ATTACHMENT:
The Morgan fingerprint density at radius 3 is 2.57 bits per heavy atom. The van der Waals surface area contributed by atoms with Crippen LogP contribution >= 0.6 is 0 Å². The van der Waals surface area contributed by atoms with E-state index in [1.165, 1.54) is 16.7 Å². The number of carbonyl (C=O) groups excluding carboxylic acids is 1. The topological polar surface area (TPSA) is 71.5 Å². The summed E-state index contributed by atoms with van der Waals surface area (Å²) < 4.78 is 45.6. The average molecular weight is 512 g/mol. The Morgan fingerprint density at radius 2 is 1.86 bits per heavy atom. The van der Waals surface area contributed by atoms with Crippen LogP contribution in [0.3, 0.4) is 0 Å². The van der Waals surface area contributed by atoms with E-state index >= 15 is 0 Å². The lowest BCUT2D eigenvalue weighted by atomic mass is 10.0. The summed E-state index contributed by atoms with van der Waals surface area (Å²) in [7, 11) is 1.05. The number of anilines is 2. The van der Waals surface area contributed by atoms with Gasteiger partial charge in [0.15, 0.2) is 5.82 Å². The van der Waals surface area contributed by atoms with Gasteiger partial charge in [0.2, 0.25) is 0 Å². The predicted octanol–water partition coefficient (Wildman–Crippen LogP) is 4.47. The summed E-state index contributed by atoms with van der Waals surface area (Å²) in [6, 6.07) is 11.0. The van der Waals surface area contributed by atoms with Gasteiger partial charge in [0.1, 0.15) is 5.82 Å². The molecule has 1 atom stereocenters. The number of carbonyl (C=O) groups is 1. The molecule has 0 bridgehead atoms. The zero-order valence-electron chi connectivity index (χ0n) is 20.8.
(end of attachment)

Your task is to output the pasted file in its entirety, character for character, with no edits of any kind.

The Morgan fingerprint density at radius 3 is 2.57 bits per heavy atom. The van der Waals surface area contributed by atoms with Crippen LogP contribution >= 0.6 is 0 Å². The van der Waals surface area contributed by atoms with E-state index in [1.165, 1.54) is 16.7 Å². The number of carbonyl (C=O) groups excluding carboxylic acids is 1. The topological polar surface area (TPSA) is 71.5 Å². The summed E-state index contributed by atoms with van der Waals surface area (Å²) < 4.78 is 45.6. The average molecular weight is 512 g/mol. The Morgan fingerprint density at radius 2 is 1.86 bits per heavy atom. The van der Waals surface area contributed by atoms with Crippen LogP contribution in [0.3, 0.4) is 0 Å². The van der Waals surface area contributed by atoms with E-state index >= 15 is 0 Å². The lowest BCUT2D eigenvalue weighted by atomic mass is 10.0. The summed E-state index contributed by atoms with van der Waals surface area (Å²) in [7, 11) is 1.05. The number of anilines is 2. The van der Waals surface area contributed by atoms with Gasteiger partial charge in [0.15, 0.2) is 5.82 Å². The van der Waals surface area contributed by atoms with Gasteiger partial charge in [0.2, 0.25) is 0 Å². The predicted octanol–water partition coefficient (Wildman–Crippen LogP) is 4.47. The summed E-state index contributed by atoms with van der Waals surface area (Å²) in [6, 6.07) is 11.0. The van der Waals surface area contributed by atoms with Gasteiger partial charge in [0.1, 0.15) is 5.82 Å². The molecule has 1 atom stereocenters. The number of carbonyl (C=O) groups is 1. The molecule has 0 bridgehead atoms. The zero-order valence-electron chi connectivity index (χ0n) is 20.8.